|About the Book|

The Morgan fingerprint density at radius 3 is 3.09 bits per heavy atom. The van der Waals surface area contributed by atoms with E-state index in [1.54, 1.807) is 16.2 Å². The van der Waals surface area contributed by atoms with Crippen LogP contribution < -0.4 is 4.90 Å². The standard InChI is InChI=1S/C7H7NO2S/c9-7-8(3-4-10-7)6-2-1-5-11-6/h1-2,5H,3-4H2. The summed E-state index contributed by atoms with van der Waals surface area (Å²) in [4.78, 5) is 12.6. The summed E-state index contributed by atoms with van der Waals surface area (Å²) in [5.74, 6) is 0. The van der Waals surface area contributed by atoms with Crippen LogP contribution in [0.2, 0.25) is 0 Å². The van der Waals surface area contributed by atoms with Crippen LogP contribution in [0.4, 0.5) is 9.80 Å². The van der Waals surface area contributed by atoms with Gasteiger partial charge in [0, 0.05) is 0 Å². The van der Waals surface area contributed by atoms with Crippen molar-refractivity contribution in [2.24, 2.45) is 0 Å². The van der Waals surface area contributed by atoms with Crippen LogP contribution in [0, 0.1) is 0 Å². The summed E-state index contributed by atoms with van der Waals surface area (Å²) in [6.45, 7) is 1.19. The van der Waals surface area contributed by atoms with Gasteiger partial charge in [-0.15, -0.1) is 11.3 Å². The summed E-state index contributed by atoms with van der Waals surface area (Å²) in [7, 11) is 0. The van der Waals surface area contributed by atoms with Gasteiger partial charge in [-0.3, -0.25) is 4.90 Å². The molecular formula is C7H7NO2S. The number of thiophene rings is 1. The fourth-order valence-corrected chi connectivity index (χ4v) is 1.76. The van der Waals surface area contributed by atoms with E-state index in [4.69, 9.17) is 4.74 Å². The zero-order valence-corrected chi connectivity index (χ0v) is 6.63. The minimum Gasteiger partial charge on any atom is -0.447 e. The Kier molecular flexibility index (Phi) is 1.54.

Its a deeply rooted American idea that an individual should be able to join with other persons of similar means and values to establish and maintain a preferred environment. Although not often recognized as such, zoning has major implications forMoreIts a deeply rooted American idea that an individual should be able to join with other persons of similar means and values to establish and maintain a preferred environment. Although not often recognized as such, zoning has major implications for the quality of physical environments, the distribution of income, transportation, housing, local taxation, and racial and class segregation. Zoning thus raises important issues concerning social inequalities and personal property rights.Robert Nelson contends that in effect zoning has created collective property rights, which are now held by local government. His book analyzes the development of zoning, its aims, fictions surrounding it, and its successes and failures. It examines recent environment land-use regulations, their probable outcomes, and future prospects of the regulatory system. Only by bringing together the disparate elements—the socioeconomic consequences of the changes zoning has wrought on property rights- zoning history, the role of planning- political pressures on zoning administration and law—can one understand the full complexities of the zoning problem.The author maintains that recent environmental restrictions on land use have led to an undesirable feudal trend. In detail he outlines suggestions for major surgery. He recommends that private tenure institutions resembling condominium ownership be developed to replace neighborhood zoning. Community zoning should be abolished, and decision-making should be returned to the private sector. Formal public planning organizations and government as a whole should play only a minimal role in determining specific uses of land.For allprofessionals in the field—urban economists, political scientists, planners, zoning lawyers, students of urban and environmental affairs—and even general readers who have a particular interest in the topic, Nelsons critique, with its bold advocacy of reconstruction, will provide a valuable stimulus for discussion.